Rutgers University yesterday named Robert L. Barchi, president of Thomas Jefferson University in Philadelphia, to be its new president as of September 1, two months after the proposed higher education restructuring is to be in place.
Shortly after being chosen unanimously by Rutgers’ Board of Governors, Barchi said he “would hope I would have some input” into whether Rutgers takes control of three units of the University of Medicine and Dentistry of New Jersey and gives its Camden campus to Rowan University.
But Ralph Izzo, chairman of the board of governors, was quick to say the restructuring would be completed two months before Barchi takes office.
“The time scale on that is two months prior to Bob’s joining us, so we will have that resolved,” said Izzo, who is also chairman of Public Service Enterprise Group Inc.
Barchi made it clear he was not taking a position on the restructuring that Gov. Chris Christie wants to see in place by July 1. Still, he received vigorous and sustained applause when he described Rutgers as a united university with three campuses.
“I’m not talking about Rutgers New Brunswick; Rutgers as a university includes Rutgers Camden and includes Rutgers Newark,” he said. “I’m not taking a political position here. I’m stating a fact. We are a single university. Our three campuses all contribute to what makes this university great. Newark and Camden add their own value and own set of perspectives to what we have to offer.”
The restructuring proposed by the UMDNJ Advisory Committee and embraced by Christie has been controversial since its unveiling Jan. 25. Rutgers’ current president Richard McCormick embraced the university’s taking control of Robert Wood Johnson Medical School, the School of Public Health and the Cancer Institute of New Jersey. But the chancellor, faculty, students and alumni at the Camden campus have vehemently opposed being annexed by Rowan and polls have shown a majority of New Jerseyans opposes that as well.
There is also no estimated cost of the restructuring and Christie’s higher education secretary says none will be available before July 1, when the governor has said he wants the plan in place.
Christie originally was expected to execute the changes through an executive order, but a subsequent appellate court decision has put his ability to do that in doubt, which would mean the legislature would have to pass it.
Within the past two weeks, lawmakers have been in discussions with officials from Rutgers and Rowan over a compromise. The talks involve trying to elevate Rowan’s status to that of a research university for South Jersey through a partnership with Rutgers-Camden while still keeping the Rutgers name and giving the Camden campus greater autonomy from Rutgers-New Brunswick.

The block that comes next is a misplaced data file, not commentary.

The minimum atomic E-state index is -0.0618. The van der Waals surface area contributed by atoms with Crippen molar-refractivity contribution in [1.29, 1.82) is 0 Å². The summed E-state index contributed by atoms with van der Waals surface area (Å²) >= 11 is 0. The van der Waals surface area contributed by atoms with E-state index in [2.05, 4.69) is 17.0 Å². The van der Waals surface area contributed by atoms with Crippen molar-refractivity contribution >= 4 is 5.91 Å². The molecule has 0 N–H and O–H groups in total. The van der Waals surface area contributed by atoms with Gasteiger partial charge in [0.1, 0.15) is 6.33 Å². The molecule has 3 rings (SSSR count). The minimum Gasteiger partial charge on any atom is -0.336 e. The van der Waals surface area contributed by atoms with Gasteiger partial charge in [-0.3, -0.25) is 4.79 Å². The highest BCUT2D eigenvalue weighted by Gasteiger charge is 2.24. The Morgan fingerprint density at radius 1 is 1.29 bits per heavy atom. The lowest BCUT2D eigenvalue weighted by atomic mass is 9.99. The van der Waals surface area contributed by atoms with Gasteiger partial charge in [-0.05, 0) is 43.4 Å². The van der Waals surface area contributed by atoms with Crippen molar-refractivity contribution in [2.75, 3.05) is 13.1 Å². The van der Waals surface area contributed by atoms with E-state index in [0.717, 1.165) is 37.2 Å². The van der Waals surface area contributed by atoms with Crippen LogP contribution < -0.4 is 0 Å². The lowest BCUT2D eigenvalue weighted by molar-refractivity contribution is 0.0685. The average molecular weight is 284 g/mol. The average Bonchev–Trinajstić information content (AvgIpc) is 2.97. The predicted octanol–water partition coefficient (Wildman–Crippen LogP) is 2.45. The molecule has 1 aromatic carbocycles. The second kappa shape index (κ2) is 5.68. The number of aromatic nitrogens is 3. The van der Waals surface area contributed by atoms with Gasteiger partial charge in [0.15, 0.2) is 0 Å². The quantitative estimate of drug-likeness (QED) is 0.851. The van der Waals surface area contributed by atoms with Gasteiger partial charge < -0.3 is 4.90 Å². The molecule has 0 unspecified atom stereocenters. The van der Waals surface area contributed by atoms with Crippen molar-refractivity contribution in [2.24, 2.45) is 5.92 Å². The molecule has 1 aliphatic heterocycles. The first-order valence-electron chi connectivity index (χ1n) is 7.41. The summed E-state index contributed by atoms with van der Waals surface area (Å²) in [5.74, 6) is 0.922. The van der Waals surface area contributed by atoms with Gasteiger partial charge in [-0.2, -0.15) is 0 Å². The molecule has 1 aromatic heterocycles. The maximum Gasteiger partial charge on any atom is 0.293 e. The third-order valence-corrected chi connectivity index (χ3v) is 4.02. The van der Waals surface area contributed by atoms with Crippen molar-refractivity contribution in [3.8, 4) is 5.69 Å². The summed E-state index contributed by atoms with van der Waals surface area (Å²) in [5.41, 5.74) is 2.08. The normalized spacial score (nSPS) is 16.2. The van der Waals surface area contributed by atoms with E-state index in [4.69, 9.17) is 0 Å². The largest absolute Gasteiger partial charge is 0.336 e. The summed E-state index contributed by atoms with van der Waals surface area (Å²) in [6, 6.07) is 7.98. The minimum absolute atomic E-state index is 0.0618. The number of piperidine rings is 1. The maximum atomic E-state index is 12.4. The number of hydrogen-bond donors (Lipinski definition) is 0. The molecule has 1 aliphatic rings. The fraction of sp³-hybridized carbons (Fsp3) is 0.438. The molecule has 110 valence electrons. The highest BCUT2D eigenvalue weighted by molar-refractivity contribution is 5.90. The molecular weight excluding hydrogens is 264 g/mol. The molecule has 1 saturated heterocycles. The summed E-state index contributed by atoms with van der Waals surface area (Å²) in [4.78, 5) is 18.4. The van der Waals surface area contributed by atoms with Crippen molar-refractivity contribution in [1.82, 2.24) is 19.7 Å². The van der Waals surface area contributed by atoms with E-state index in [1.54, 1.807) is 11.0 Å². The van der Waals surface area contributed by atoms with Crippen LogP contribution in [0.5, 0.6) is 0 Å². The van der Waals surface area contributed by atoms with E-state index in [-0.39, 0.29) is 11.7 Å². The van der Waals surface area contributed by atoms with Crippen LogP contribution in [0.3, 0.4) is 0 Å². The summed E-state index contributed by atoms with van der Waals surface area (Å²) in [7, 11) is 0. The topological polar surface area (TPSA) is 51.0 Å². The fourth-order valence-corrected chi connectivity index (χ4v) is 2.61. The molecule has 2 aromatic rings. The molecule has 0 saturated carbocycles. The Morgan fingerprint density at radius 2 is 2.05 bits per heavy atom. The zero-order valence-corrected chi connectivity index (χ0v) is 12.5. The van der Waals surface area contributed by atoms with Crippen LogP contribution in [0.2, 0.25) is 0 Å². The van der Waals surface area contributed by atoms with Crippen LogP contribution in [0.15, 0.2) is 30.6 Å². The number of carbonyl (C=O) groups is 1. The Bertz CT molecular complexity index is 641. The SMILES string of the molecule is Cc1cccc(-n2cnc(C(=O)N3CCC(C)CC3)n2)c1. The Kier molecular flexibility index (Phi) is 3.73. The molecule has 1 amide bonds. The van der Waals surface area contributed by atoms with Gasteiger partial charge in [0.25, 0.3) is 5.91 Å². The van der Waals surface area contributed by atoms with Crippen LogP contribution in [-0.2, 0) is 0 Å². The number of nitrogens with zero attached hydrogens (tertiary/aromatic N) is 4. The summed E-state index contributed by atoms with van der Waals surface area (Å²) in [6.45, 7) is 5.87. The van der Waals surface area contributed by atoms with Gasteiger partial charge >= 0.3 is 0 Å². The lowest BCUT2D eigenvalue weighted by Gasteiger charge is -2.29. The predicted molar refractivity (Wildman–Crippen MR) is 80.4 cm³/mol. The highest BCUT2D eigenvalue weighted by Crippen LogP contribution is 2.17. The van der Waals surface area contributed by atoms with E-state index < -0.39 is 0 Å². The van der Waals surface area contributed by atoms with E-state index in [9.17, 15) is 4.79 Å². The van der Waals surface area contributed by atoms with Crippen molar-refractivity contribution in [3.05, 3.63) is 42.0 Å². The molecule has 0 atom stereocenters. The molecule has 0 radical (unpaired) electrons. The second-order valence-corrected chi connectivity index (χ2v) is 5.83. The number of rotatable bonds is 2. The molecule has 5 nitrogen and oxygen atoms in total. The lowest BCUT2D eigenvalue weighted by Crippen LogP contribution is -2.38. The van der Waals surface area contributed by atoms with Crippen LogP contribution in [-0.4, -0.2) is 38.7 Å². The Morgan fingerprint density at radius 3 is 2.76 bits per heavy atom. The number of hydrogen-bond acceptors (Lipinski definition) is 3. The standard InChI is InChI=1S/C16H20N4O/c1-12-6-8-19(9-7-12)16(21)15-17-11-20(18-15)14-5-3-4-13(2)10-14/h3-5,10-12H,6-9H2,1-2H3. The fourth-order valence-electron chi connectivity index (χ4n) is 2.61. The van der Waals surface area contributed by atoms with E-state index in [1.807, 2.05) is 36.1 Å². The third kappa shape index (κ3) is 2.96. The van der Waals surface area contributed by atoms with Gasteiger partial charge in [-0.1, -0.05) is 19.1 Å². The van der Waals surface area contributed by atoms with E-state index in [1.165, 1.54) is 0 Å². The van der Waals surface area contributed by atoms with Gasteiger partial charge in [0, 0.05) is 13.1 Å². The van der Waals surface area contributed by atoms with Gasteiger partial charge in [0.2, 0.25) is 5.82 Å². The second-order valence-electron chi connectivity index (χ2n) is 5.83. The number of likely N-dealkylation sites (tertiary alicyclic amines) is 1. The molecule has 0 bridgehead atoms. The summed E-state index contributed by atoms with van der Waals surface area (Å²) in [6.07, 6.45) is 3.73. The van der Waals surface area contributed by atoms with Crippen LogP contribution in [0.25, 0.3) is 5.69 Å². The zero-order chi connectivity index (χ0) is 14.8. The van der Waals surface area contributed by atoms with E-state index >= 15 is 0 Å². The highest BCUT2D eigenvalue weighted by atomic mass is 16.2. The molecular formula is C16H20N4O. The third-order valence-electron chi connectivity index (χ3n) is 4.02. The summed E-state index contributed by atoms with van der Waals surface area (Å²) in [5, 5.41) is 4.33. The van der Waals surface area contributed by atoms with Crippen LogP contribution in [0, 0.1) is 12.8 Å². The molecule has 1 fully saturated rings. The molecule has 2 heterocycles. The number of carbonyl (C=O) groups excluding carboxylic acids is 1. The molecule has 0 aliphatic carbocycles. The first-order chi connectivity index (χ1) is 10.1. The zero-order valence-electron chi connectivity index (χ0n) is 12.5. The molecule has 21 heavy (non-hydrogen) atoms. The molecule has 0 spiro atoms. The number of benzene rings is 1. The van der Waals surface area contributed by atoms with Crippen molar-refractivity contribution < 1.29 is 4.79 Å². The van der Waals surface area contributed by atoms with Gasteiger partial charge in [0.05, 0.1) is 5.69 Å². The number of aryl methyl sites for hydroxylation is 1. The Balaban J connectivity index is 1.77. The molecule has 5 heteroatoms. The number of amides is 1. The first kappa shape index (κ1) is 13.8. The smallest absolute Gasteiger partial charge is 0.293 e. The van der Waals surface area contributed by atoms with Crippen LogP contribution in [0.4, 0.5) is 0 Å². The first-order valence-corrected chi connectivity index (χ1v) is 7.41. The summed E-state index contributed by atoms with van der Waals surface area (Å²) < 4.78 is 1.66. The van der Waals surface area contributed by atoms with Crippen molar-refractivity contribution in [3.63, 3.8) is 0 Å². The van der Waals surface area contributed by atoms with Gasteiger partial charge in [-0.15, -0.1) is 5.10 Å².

But Christie once again dismissed the idea of Rutgers-Camden keeping its name if the campus is merged into Rowan University, according to a report by NJ Spotlight partner NewsWorks NJ.
"I'm not going to let anybody keep the Rutgers name unless they're being governed by Rutgers," he said. "I'm supporting my plan. We're going to move forward with my plan and my plan is going to be implemented.
"The people at Rutgers Camden need to get ready for that, and that's what they're doing," he said.
Barchi said that whatever the outcome, he is prepared to lead the state university, which was founded in 1766 and serves 58,000 students.
“I considered being president of Rutgers and whatever the board and the state decide to make the state university of New Jersey, I’d do my best to provide what that state university should provide,” he said.
A neuroscientist, Barchi’s background as president of a health sciences university with a medical college was considered a benefit as Rutgers prepares to assume leadership of the three Central Jersey units of UMDNJ.
“Robert Barchi combines the key qualifications that are necessary to serve as the next president of Rutgers: A successful tenure leading a highly regarded health sciences university, years of experience as the chief academic administrator of a world-class comprehensive research university and a stellar reputation as a scientific researcher and an award-winning educator,” Izzo said.
Rutgers’ Board of Governors also gave Barchi tenure as a professor. Rutgers’ Board of Trustees ratified the choice of Barchi as president.
Barchi was chosen after a national search for a replacement for McCormick, who announced his resignation as president last May. He will stay on as a university professor.
The search committee received more than 250 applications and actively considered 70 candidates before recommending four finalists to the two governing boards.
Born in Philadelphia, Barchi lived in Westfield for a time. He received bachelor’s and master’s degrees from Georgetown University and his doctorate and medical degrees from the University of Pennsylvania.
He began teaching at University of Pennsylvania in 1972 and became its provost in 1999, a position he held until becoming president of Thomas Jefferson eight years ago. Barchi also talked about changing to meet the challenges that all colleges have been facing as states like New Jersey have seen reduced support for higher education over time.
“The business plan for higher education that we have all lived with for the last 50 years simply will not sustain us for the next 50 years,” he said. “We need a fundamental change … What we have to do here is create a new concept of higher education at the state university level, which is a public private hybrid, [and] at the same time not lose focus on our principal role as the flagship university in the state of New Jersey.”